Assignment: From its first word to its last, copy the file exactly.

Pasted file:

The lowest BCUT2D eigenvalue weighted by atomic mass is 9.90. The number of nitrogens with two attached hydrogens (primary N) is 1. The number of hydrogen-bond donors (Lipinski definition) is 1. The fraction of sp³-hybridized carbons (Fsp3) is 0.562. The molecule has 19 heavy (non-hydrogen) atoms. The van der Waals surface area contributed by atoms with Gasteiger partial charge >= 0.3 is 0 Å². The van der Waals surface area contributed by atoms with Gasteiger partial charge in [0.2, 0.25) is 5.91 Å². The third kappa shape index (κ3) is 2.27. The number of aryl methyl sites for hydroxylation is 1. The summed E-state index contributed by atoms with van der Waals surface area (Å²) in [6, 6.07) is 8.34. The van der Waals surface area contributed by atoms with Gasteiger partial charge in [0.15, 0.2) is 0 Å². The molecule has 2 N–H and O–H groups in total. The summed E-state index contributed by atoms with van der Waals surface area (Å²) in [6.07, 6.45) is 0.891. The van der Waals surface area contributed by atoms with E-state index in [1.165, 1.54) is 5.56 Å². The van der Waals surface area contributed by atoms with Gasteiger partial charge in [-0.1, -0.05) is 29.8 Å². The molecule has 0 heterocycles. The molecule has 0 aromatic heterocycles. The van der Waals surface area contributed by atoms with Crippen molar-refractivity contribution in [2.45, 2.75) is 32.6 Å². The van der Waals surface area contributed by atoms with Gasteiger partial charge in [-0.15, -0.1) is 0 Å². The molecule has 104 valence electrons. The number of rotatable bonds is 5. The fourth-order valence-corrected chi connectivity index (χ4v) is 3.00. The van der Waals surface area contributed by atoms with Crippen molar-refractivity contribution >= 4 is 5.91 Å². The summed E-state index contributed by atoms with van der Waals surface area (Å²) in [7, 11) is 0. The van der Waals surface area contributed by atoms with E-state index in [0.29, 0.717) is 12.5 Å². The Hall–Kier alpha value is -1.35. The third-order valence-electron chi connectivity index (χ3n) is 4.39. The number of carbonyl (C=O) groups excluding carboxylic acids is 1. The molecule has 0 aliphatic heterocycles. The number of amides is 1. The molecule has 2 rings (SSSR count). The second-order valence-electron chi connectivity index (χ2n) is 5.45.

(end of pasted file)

The lowest BCUT2D eigenvalue weighted by atomic mass is 9.90. The number of nitrogens with two attached hydrogens (primary N) is 1. The number of hydrogen-bond donors (Lipinski definition) is 1. The fraction of sp³-hybridized carbons (Fsp3) is 0.562. The molecule has 19 heavy (non-hydrogen) atoms. The van der Waals surface area contributed by atoms with Gasteiger partial charge >= 0.3 is 0 Å². The van der Waals surface area contributed by atoms with Gasteiger partial charge in [0.2, 0.25) is 5.91 Å². The third kappa shape index (κ3) is 2.27. The number of aryl methyl sites for hydroxylation is 1. The summed E-state index contributed by atoms with van der Waals surface area (Å²) in [6, 6.07) is 8.34. The van der Waals surface area contributed by atoms with Gasteiger partial charge in [0.15, 0.2) is 0 Å². The molecule has 2 N–H and O–H groups in total. The summed E-state index contributed by atoms with van der Waals surface area (Å²) in [6.07, 6.45) is 0.891. The van der Waals surface area contributed by atoms with E-state index in [1.165, 1.54) is 5.56 Å². The van der Waals surface area contributed by atoms with Gasteiger partial charge in [-0.1, -0.05) is 29.8 Å². The molecule has 0 heterocycles. The molecule has 0 aromatic heterocycles. The van der Waals surface area contributed by atoms with Crippen molar-refractivity contribution in [2.45, 2.75) is 32.6 Å². The van der Waals surface area contributed by atoms with Gasteiger partial charge in [-0.15, -0.1) is 0 Å². The molecule has 104 valence electrons. The number of rotatable bonds is 5. The fourth-order valence-corrected chi connectivity index (χ4v) is 3.00. The van der Waals surface area contributed by atoms with Crippen molar-refractivity contribution >= 4 is 5.91 Å². The summed E-state index contributed by atoms with van der Waals surface area (Å²) in [7, 11) is 0. The van der Waals surface area contributed by atoms with E-state index in [0.29, 0.717) is 12.5 Å². The Hall–Kier alpha value is -1.35. The third-order valence-electron chi connectivity index (χ3n) is 4.39. The number of carbonyl (C=O) groups excluding carboxylic acids is 1. The molecule has 0 aliphatic heterocycles. The number of amides is 1. The molecule has 2 rings (SSSR count). The second-order valence-electron chi connectivity index (χ2n) is 5.45.